He said he would be “completely lost” without the legal support from the HRA, MLDI and colleagues in Montenegro. “They helped me to internationalise the case and […] to overcome a difficult period in my life, and finally come, if not to justice and punishment for the perpetrators, then at least to the fact that the Constitutional Court, and before that the Basic Court, declare state institutions guilty of ineffective investigation”.
Mr Padraig Hughes, Legal Director at MLDI, which funded Mr. Softic’s case and provided input on international law relevant to the case, says that the court decisions have established “an important precedent”.
“It was the first time the Montenegrin courts explicitly ruled on the authorities’ obligation to investigate attacks on journalists”, Mr Hughes told ECPMF. “However, unfortunately, impunity is all too common around the world when it comes to such attacks. In the last decade, only 4% of cases involving the murder of journalists around the world have resulted in the prosecution of those responsible. This statistic demonstrates the importance of judicial intervention, such as has happened in this case, to ensure states discharge their obligations under international law and bring to justice those who are responsible for violence against journalists”.
Mr Hughes said these court decisions “are a crucial step towards obtaining justice for Mr. Softic” and will go some way towards “addressing the chilling effect to journalism that has been caused by impunity in Montenegro”.
Ms Tea Gorjanc Prelević, executive director at Human Rights Action (HRA), says they begun issuing alerts because they were “disturbed by the fact the investigation was in a limbo without competent state prosecutor showing any particular interest” in the case.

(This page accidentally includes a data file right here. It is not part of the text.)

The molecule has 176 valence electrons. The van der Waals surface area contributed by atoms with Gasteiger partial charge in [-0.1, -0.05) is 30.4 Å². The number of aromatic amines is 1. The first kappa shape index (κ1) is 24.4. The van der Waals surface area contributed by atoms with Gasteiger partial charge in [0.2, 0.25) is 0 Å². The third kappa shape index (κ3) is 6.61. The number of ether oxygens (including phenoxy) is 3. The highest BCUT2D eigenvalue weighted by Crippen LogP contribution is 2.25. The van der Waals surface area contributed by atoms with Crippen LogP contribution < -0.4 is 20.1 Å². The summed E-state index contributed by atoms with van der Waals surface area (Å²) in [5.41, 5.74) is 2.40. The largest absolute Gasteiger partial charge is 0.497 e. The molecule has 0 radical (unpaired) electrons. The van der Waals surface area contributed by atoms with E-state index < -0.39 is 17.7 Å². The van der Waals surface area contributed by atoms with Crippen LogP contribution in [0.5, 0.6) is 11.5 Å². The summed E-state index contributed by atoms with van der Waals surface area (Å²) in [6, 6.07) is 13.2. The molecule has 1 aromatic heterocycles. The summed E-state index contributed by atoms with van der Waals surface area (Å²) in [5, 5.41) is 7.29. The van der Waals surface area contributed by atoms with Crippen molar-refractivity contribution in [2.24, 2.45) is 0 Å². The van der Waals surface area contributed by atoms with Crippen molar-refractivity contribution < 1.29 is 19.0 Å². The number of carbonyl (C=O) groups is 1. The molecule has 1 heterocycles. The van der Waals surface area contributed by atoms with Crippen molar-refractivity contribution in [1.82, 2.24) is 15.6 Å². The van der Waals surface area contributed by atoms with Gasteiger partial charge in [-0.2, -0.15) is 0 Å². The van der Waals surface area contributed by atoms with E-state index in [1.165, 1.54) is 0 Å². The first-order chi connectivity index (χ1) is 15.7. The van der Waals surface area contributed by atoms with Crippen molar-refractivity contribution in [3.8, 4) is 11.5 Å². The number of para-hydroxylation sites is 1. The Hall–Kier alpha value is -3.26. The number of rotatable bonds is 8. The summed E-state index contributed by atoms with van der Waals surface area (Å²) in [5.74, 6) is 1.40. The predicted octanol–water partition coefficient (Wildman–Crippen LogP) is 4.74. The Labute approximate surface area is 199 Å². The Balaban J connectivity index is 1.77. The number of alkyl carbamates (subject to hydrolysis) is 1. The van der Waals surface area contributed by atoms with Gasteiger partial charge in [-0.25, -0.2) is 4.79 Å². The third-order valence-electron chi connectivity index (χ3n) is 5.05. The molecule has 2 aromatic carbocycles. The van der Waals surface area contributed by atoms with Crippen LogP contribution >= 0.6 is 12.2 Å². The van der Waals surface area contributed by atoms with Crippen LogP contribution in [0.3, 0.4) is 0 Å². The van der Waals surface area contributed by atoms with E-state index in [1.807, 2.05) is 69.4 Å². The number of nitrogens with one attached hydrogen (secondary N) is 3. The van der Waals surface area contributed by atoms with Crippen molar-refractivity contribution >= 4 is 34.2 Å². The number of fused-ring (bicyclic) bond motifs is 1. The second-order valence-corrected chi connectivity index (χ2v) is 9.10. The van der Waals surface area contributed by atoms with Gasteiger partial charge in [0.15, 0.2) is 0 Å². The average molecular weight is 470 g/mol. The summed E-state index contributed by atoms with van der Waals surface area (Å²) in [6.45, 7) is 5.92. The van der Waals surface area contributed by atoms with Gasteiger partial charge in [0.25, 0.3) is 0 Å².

“Unfortunately, (Mr. Softić’s case) is not so unusual”, Ms Prelević says. “Montenegro has seen the unresolved assassination of the editor-in-chief of daily Dan, Dusko Jovanovic, in 2004, and the beating-up of the director of daily Vijesti in 2008, as well as death threats and other type of attacks on journalists”.
Ms Prelević said there were 55 cases of attacks against journalists listed in a report published by Human Rights Action in November 2016
“Only one third of those attacks were investigated and punished, and only one out of several most serious ones”, she said. “So one could say that impunity for the attacks on journalists in Montenegro rules. The Constitutional Court of Montenegro’s decision comes as confirmation of the problem, but still does not provide for personal liability of those responsible for ineffective investigation and pretty much ruined chances for criminal justice to ever be served in that (Mr. Softić’s) case”.
Ms Prelević says that the Constitutional Court’s decision – “which for the first time affirmed the obligation of the state to provide effective investigation of attack on journalists in Montenegro – should be sufficient warning for the competent authorities never to repeat the same mistakes”.